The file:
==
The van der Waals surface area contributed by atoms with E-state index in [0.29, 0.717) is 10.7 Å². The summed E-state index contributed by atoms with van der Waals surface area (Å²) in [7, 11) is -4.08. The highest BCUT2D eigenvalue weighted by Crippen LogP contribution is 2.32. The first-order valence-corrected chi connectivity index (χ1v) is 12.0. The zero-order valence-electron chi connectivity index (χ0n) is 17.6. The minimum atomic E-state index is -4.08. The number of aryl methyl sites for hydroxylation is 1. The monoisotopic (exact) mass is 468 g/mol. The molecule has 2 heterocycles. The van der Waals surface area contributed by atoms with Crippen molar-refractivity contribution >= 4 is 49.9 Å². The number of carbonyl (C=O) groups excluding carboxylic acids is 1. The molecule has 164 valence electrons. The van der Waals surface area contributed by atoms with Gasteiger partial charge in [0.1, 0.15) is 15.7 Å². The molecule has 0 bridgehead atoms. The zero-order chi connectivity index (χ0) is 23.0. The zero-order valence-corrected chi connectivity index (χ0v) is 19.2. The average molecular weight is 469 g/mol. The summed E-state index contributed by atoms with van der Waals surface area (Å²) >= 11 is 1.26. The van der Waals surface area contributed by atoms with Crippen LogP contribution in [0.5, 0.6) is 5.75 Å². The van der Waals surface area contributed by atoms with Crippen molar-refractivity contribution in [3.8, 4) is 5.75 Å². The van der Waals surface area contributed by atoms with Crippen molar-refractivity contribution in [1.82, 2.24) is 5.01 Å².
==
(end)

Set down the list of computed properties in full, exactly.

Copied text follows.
The van der Waals surface area contributed by atoms with E-state index in [0.29, 0.717) is 10.7 Å². The summed E-state index contributed by atoms with van der Waals surface area (Å²) in [7, 11) is -4.08. The highest BCUT2D eigenvalue weighted by Crippen LogP contribution is 2.32. The first-order valence-corrected chi connectivity index (χ1v) is 12.0. The zero-order valence-electron chi connectivity index (χ0n) is 17.6. The minimum atomic E-state index is -4.08. The number of aryl methyl sites for hydroxylation is 1. The monoisotopic (exact) mass is 468 g/mol. The molecule has 2 heterocycles. The van der Waals surface area contributed by atoms with Crippen molar-refractivity contribution >= 4 is 49.9 Å². The number of carbonyl (C=O) groups excluding carboxylic acids is 1. The molecule has 164 valence electrons. The van der Waals surface area contributed by atoms with Gasteiger partial charge in [0.1, 0.15) is 15.7 Å². The molecule has 0 bridgehead atoms. The zero-order chi connectivity index (χ0) is 23.0. The zero-order valence-corrected chi connectivity index (χ0v) is 19.2. The average molecular weight is 469 g/mol. The summed E-state index contributed by atoms with van der Waals surface area (Å²) >= 11 is 1.26. The van der Waals surface area contributed by atoms with Crippen LogP contribution in [0.5, 0.6) is 5.75 Å². The van der Waals surface area contributed by atoms with Crippen molar-refractivity contribution in [3.8, 4) is 5.75 Å². The van der Waals surface area contributed by atoms with Crippen molar-refractivity contribution in [1.82, 2.24) is 5.01 Å².